Lawful Permanent Residents Are ‘American Workers’

From labor disputes cases to labor and employment publications, for your research, you’ll find solutions on Bloomberg Law®. Protect your clients by developing strategies based on Litigation...

By Laura D. Francis

Nov. 23 — Lawful permanent residents—i.e., green card holders—are “American workers” who are protected by the Immigration and Nationality Act.

A federal judge in Washington, D.C., Nov. 23 reconsidered an earlier decision suggesting that the “American workers” under the law are only U.S. citizens ( Hispanic Affairs Project v. Perez , 2016 BL 390375, D.D.C., No. 1:15-cv-01562, 11/23/16 ). An organization representing Hispanic sheepherders and livestock workers submitted evidence that some of its members are lawful permanent residents, and that was enough to allow it to continue with the lawsuit.

The case challenges a 2015 Department of Labor regulation under the H-2A temporary foreign agricultural worker program that sets up different rules for sheepherders, goatherders and open range livestock workers, than for other agricultural workers.

Importance of Who Is Protected

The question of who the INA is supposed to protect may become more important, as President-elect Donald Trump has criticized the H-1B temporary visa program for high-skilled foreign workers for displacing U.S. workers. His pick for attorney general, Sen. Jeff Sessions (R-Ala.), has been openly critical of all foreign guest worker programs for the same reason.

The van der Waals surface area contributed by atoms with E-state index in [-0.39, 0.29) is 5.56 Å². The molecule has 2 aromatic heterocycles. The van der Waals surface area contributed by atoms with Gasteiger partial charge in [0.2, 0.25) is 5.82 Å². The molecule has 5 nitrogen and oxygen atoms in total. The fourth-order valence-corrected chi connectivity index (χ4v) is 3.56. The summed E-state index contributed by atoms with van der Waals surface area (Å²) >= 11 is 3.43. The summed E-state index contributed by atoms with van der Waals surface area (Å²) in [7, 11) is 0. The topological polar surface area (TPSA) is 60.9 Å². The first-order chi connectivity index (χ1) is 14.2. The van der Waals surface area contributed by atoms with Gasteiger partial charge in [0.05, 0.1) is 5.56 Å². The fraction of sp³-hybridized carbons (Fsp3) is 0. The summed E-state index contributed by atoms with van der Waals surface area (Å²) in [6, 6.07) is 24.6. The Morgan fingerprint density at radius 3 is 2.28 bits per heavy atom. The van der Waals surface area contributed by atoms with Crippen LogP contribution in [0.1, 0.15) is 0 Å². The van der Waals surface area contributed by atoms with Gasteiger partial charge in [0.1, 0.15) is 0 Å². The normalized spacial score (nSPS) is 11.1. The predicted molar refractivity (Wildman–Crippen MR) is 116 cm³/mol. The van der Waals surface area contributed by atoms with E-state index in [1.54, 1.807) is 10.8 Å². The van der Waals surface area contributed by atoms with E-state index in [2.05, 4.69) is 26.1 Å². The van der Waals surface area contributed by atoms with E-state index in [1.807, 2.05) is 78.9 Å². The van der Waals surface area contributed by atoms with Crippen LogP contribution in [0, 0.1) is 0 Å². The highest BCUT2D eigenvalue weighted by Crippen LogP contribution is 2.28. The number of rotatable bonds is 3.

In September, Judge Beryl A. Howell of the U.S. District Court for the District of Columbia dismissed the Hispanic Affairs Project from the lawsuit. The provision of the INA covering the H-2A program is meant to protect U.S. workers from having their wages and working conditions undercut by the hiring of foreign workers, she said.

The HAP at the time appeared only to represent foreign sheepherders with authorization to work in the U.S., and so it wasn’t protected by the INA, the judge said.

But in her Nov. 23 opinion, Howell accepted the organization’s evidence that it has at least two green card holders among its members. She also admitted that the U.S. workers the INA protects include green card holders, and not just citizens.

Towards Justice is representing the HAP and individual herders who brought the lawsuit. The Justice Department is representing the federal government.

To contact the reporter on this story: Laura D. Francis in Washington at

To contact the editors responsible for this story: Peggy Aulino at; Terence Hyland at

Copyright © 2016 The Bureau of National Affairs, Inc. All Rights Reserved.

Request Labor & Employment on Bloomberg Law